Enhancing governance of community-based natural resource management in Zambia

Governance of community-managed protected areas in Zambia is on the decline. IIED, together with Zambia CBNRM Forum, will support stakeholders of six community-managed protected areas to improve their governance and share lessons across the eastern and southern Africa region.

November 2020 - April 2023
Phil Franks

Principal researcher (biodiversity), Natural Resources

Conservation, communities and equity
A programme of work showing how IIED is building capacity to understand and implement equitable conservation and enhance community voice in conservation policymaking
Woman farming

Woman farming in the development zone of Mulobezi Game Management Area, Zambia (Photo: Phil Franks, IIED)

In Zambia, Game Management Areas (GMAs) are protected areas that are co-managed by communities in partnership with the government. They make up more than 70% of the total protected area in the country.

Over the last decade, governance of GMAs has been in decline, reflected in an increased rate of habitat loss, land disputes and declining wildlife populations. This has serious consequences for conservation in Zambia.

This project will support key stakeholders to identify and address key governance challenges at six GMAs, including issues related to benefit sharing, accountability, rights recognition, participation in decision-making, gender equality, transparency and information sharing, and law enforcement.

The project is also designed to have a wider impact on governance of protected areas within Zambia as well as across the eastern and southern Africa region that are using a community-based natural resource management (CBNRM) approach.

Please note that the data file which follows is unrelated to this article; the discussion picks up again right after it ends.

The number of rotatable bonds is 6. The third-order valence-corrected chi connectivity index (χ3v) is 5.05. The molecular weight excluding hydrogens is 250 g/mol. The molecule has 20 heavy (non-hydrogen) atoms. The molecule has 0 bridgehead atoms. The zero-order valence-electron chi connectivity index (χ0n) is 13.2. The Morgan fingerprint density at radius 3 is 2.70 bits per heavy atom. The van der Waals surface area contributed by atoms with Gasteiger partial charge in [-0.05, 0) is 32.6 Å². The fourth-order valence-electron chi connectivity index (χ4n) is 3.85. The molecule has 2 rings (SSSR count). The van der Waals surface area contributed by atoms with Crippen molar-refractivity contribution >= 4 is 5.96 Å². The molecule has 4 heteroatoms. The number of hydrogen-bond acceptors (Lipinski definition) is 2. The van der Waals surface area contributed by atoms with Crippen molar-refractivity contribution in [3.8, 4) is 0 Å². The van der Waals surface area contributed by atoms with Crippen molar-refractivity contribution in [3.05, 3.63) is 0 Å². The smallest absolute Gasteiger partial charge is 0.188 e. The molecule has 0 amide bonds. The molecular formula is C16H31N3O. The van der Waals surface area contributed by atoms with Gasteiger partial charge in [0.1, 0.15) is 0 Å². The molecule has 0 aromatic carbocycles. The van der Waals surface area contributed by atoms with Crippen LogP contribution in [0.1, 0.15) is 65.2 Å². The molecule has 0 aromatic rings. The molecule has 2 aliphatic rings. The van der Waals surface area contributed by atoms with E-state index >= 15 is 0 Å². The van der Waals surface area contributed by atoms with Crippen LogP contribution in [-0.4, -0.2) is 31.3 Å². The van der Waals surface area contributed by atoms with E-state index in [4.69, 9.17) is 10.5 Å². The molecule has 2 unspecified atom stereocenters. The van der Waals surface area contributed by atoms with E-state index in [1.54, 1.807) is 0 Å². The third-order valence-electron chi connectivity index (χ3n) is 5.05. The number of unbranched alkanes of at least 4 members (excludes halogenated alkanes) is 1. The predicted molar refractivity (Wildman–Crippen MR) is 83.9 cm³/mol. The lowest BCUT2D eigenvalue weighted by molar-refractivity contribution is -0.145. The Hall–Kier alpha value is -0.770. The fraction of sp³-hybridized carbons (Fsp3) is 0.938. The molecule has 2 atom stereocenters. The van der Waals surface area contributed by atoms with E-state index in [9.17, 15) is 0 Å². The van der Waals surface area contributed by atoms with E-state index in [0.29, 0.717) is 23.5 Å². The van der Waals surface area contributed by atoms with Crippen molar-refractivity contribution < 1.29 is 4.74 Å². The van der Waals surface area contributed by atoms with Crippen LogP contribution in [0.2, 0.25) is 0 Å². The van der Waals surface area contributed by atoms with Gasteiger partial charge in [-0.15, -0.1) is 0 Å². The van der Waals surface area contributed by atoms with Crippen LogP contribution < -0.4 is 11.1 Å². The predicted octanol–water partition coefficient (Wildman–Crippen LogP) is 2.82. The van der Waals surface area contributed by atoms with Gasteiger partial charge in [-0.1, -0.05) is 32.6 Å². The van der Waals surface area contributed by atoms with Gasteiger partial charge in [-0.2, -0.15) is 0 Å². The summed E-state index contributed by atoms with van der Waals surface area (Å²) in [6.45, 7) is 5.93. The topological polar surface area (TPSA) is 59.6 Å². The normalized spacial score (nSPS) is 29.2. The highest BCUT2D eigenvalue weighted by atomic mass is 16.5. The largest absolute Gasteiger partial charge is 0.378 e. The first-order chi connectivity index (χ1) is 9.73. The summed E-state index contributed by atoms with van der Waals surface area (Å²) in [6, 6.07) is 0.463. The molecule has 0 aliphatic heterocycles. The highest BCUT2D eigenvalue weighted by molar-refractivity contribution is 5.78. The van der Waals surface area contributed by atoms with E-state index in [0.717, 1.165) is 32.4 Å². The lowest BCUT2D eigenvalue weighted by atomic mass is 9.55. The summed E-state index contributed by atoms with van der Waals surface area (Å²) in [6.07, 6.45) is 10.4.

Improved governance will lead to more effective and equitable management of the protected areas and associated benefit flows to local communities, which in turn will enhance local livelihoods and wellbeing and improve the health of the ecosystem and its wildlife populations.

In some respects, the project may deliver more for wellbeing than typical alternative livelihood interventions since governance interventions contribute to non-material aspects of human wellbeing – for example dignity, voice, security, social capital – and generally cost less than alternative livelihood interventions.

What will IIED do?

Zambia CBNRM Forum, with technical support from IIED, will facilitate activities that:

  • Enhance governance through assessments for deeper analysis of governance challenges and by identifying site-specific actions.

Stakeholders and rights holders will conduct these assessments using a series of methodologies, including IIED’s Governance Assessment for Protected and Conserved Areas (GAPA) and Site-level Assessment of Governance and Equity (SAGE).

These assessments will be followed by stakeholder action planning workshops, communicating assessment results and action plans, implementing specific priority actions, peer-to-peer exchanges with other GMAs, regular monitoring of progress, and governance capacity building for CBNRM based on needs assessments.

  • Share lessons on strengthening CBNRM governance within Zambia and more widely across eastern and southern Africa, with substantial capacity building in assessing governance.

This will include establishing and facilitating a CBNRM governance strengthening learning group, the publication of a report on governance assessment for CBNRM, a policy briefing on why governance should be at the heart of conservation, a guidebook for strengthening CBNRM governance and presentations of project lessons on improving governance in CBNRM at relevant national, regional and global events.